Found this today, tried it and it seems to work just fine. Not much good if you want to render the PNG on a patterned background (or on a variety of different background colours), but OK if you are just using PNG as generic GIF replacements. The additional technique, described in brief at the bottom of the article will work better if you want to retain the transparency, but overall it seems more work than just saving the image from Photoshop as a GIF and then using an IE specific stylesheet.
Found this interesting technique for adding preview images to your links, I had a play with it and found it to be fairly effective. Interestingly it does capture flash movies, which quite surprised me, unfortunately it doesn't capture PNGs which makes a few of my site designs look a little weird in the previews as banners, logos and other key elements disappear. I also couldn't persuade it to preview a page in a subdirectory, I always get the site root page.
It could be that this is just a limitation of not paying for it (we're basically using the service for MSN search above, I couldn't find any information about whether I was supposed to be allowed to or not), but I filled in an info request on the developer's website and haven't yet received a response so I can't be sure.
I mentioned S3 in my short post about Jeff Barr's talk in London, I also said I'd post more about it in the coming weeks. To make up for failing to do that, here's a post by someone else about S3 Using S3 as the scalable hosting solution of the future is certainly an interesting concept, even if they've not completely nailed the details yet.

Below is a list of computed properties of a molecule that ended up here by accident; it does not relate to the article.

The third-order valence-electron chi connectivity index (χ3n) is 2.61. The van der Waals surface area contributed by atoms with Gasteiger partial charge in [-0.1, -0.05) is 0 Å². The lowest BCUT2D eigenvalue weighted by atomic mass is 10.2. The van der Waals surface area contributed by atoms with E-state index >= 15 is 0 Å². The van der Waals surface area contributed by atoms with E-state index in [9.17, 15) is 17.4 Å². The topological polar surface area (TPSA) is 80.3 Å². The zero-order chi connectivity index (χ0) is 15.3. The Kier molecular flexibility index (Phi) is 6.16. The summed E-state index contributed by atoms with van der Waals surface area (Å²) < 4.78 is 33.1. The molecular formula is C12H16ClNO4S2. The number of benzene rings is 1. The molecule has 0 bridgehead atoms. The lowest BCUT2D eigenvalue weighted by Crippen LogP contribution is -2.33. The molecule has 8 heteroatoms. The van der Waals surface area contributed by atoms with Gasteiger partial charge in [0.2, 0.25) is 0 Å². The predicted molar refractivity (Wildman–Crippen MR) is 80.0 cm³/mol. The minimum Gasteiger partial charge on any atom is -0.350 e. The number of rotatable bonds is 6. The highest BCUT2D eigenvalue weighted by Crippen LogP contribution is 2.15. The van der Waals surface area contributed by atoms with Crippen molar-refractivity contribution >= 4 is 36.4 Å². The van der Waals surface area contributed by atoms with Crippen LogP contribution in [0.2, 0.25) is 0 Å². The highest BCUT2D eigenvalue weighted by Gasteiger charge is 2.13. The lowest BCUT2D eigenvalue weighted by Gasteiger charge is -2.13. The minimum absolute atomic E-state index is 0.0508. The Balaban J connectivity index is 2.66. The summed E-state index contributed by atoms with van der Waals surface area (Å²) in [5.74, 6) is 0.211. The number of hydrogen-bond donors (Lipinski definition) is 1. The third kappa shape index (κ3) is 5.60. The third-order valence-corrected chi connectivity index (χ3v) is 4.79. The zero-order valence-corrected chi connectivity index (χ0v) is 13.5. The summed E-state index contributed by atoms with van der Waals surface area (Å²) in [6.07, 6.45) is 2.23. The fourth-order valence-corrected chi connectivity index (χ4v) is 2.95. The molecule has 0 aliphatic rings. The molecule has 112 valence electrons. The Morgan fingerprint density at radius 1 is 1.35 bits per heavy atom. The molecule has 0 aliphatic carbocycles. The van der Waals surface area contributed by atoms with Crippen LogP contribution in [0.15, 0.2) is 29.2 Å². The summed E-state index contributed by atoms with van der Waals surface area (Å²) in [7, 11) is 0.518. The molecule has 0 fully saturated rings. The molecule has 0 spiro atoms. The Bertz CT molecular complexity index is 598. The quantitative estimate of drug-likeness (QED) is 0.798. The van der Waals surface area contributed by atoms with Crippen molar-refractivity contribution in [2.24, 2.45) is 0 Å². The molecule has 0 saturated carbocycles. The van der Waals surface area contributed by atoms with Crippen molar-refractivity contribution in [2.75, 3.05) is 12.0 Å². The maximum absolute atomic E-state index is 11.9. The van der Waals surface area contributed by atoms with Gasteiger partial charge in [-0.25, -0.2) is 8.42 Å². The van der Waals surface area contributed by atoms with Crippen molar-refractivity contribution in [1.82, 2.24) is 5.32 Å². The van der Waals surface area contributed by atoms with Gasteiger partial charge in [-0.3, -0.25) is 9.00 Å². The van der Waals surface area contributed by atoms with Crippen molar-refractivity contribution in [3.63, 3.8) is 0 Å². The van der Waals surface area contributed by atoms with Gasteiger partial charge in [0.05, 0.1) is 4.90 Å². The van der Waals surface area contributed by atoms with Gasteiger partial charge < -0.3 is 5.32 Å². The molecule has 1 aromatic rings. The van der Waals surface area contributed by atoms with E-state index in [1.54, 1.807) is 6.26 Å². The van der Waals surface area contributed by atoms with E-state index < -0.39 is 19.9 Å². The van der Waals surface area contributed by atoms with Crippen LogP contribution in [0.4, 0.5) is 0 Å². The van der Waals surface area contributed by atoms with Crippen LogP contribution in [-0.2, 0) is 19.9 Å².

I've been doing some Ruby on Rails development in the last couple of weeks. I worked out my page design before hand, tested it in different browsers, and then encoded it into
rhtml for the default application view so it would apply to all pages, and very well it seemed to work too. The problem came when I tested the finished application - I was using the pngfix.js script to fix the transparency of an image in my banner for IE, in my initial design this all worked fine, when it was running in rails it didn't seem to work.
After viewing the generated source the problem was obvious, I had converted my static link to the image_tag helper in the application layout so that it would work on the live site and also in my development environment (different root paths) and this helper adds a random key to the end of the image src to stop the browser caching it, so it now looked like
if (imgName.substring(imgName.length-3, imgName.length) == "PNG")
And replace it with:
if (imgName.indexOf('.PNG') > 0)
There's a small chance the script will now incorrectly identify images which have the string
.png embedded in their names for some reason, but I figure the chance of that is small.
Also on the front page, but I couldn't figure out a permalink. Warning, language is not work safe
Edit: The link broke, so I've uploaded my own copy.
Not that I'm likely to be posting any trade secrets myself, or that a ruling in a California court is likely to offer me much protection here in London, or that I really believe I fit the definition of 'journalist' implied by the appeal court (which, no doubt, will be subject to further cases), but it's nice to know at least one legal system can be sensible about the web.
Having recently installed a few new extensions in Firefox I thought I might share my favourite ones:
Always nice to know exactly what content your server is pumping out, but this extension is really useful if you are trying to debug Ajax applications.
Web Developer Toolbar
Absolutely the single most useful extension ever. I always use the Resize tool to check my page designs at a number of different resolutions.
A significant chunk of my working life is spent making web applications resemble the websites of potential clients. Used to be I'd have to take a screenshot and then open up Photoshop to use the eyedropper tool to find out what colour page elements are, this makes the whole thing a lot easier.